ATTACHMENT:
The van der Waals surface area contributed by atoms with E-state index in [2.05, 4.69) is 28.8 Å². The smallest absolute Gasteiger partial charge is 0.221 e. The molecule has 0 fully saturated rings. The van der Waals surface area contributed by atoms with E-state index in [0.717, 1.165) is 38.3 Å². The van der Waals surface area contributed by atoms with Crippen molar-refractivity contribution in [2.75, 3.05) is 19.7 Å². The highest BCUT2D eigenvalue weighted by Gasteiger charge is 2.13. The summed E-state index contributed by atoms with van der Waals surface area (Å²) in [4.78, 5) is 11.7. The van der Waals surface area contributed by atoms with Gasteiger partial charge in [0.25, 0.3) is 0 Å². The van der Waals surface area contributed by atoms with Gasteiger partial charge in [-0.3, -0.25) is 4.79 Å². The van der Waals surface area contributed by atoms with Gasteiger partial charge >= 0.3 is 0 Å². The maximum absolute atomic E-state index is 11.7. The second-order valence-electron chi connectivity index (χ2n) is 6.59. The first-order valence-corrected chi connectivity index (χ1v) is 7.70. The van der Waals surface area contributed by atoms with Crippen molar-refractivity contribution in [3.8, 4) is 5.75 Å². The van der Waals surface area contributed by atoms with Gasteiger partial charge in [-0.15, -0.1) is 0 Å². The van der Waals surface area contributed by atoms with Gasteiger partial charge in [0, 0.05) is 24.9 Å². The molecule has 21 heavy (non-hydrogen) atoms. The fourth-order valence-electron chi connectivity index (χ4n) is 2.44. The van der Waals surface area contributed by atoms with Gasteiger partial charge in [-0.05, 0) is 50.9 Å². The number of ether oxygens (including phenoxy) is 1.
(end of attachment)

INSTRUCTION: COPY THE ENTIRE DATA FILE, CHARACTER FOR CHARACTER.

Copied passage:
The van der Waals surface area contributed by atoms with E-state index in [2.05, 4.69) is 28.8 Å². The smallest absolute Gasteiger partial charge is 0.221 e. The molecule has 0 fully saturated rings. The van der Waals surface area contributed by atoms with E-state index in [0.717, 1.165) is 38.3 Å². The van der Waals surface area contributed by atoms with Crippen molar-refractivity contribution in [2.75, 3.05) is 19.7 Å². The highest BCUT2D eigenvalue weighted by Gasteiger charge is 2.13. The summed E-state index contributed by atoms with van der Waals surface area (Å²) in [4.78, 5) is 11.7. The van der Waals surface area contributed by atoms with Gasteiger partial charge in [0.25, 0.3) is 0 Å². The van der Waals surface area contributed by atoms with Gasteiger partial charge in [-0.3, -0.25) is 4.79 Å². The van der Waals surface area contributed by atoms with Gasteiger partial charge >= 0.3 is 0 Å². The maximum absolute atomic E-state index is 11.7. The second-order valence-electron chi connectivity index (χ2n) is 6.59. The first-order valence-corrected chi connectivity index (χ1v) is 7.70. The van der Waals surface area contributed by atoms with Crippen molar-refractivity contribution in [3.8, 4) is 5.75 Å². The van der Waals surface area contributed by atoms with Gasteiger partial charge in [-0.15, -0.1) is 0 Å². The van der Waals surface area contributed by atoms with Gasteiger partial charge in [0, 0.05) is 24.9 Å². The molecule has 21 heavy (non-hydrogen) atoms. The fourth-order valence-electron chi connectivity index (χ4n) is 2.44. The van der Waals surface area contributed by atoms with Gasteiger partial charge in [-0.05, 0) is 50.9 Å². The number of ether oxygens (including phenoxy) is 1.